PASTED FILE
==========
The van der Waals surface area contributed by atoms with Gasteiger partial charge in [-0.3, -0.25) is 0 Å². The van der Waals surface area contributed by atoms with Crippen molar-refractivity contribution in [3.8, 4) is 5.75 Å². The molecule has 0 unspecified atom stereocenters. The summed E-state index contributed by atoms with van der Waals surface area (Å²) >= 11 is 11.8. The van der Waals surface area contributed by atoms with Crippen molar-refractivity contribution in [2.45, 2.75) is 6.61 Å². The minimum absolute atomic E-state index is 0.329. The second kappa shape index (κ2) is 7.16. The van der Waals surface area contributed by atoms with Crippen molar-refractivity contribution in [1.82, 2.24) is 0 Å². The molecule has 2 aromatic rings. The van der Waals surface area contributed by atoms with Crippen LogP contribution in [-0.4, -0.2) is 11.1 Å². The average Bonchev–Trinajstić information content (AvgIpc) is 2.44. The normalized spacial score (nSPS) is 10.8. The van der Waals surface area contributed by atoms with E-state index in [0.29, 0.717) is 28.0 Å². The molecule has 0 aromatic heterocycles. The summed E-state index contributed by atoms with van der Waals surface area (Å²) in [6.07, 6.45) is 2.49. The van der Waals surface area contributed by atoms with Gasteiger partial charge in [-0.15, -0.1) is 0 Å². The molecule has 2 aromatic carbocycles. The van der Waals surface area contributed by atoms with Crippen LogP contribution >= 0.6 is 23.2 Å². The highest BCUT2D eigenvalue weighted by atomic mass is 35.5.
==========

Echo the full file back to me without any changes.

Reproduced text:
The van der Waals surface area contributed by atoms with Gasteiger partial charge in [-0.3, -0.25) is 0 Å². The van der Waals surface area contributed by atoms with Crippen molar-refractivity contribution in [3.8, 4) is 5.75 Å². The molecule has 0 unspecified atom stereocenters. The summed E-state index contributed by atoms with van der Waals surface area (Å²) >= 11 is 11.8. The van der Waals surface area contributed by atoms with Crippen molar-refractivity contribution in [2.45, 2.75) is 6.61 Å². The minimum absolute atomic E-state index is 0.329. The second kappa shape index (κ2) is 7.16. The van der Waals surface area contributed by atoms with Crippen molar-refractivity contribution in [1.82, 2.24) is 0 Å². The molecule has 2 aromatic rings. The van der Waals surface area contributed by atoms with Crippen LogP contribution in [-0.4, -0.2) is 11.1 Å². The average Bonchev–Trinajstić information content (AvgIpc) is 2.44. The normalized spacial score (nSPS) is 10.8. The van der Waals surface area contributed by atoms with E-state index in [0.29, 0.717) is 28.0 Å². The molecule has 0 aromatic heterocycles. The summed E-state index contributed by atoms with van der Waals surface area (Å²) in [6.07, 6.45) is 2.49. The van der Waals surface area contributed by atoms with Gasteiger partial charge in [-0.15, -0.1) is 0 Å². The molecule has 2 aromatic carbocycles. The van der Waals surface area contributed by atoms with Crippen LogP contribution >= 0.6 is 23.2 Å². The highest BCUT2D eigenvalue weighted by atomic mass is 35.5.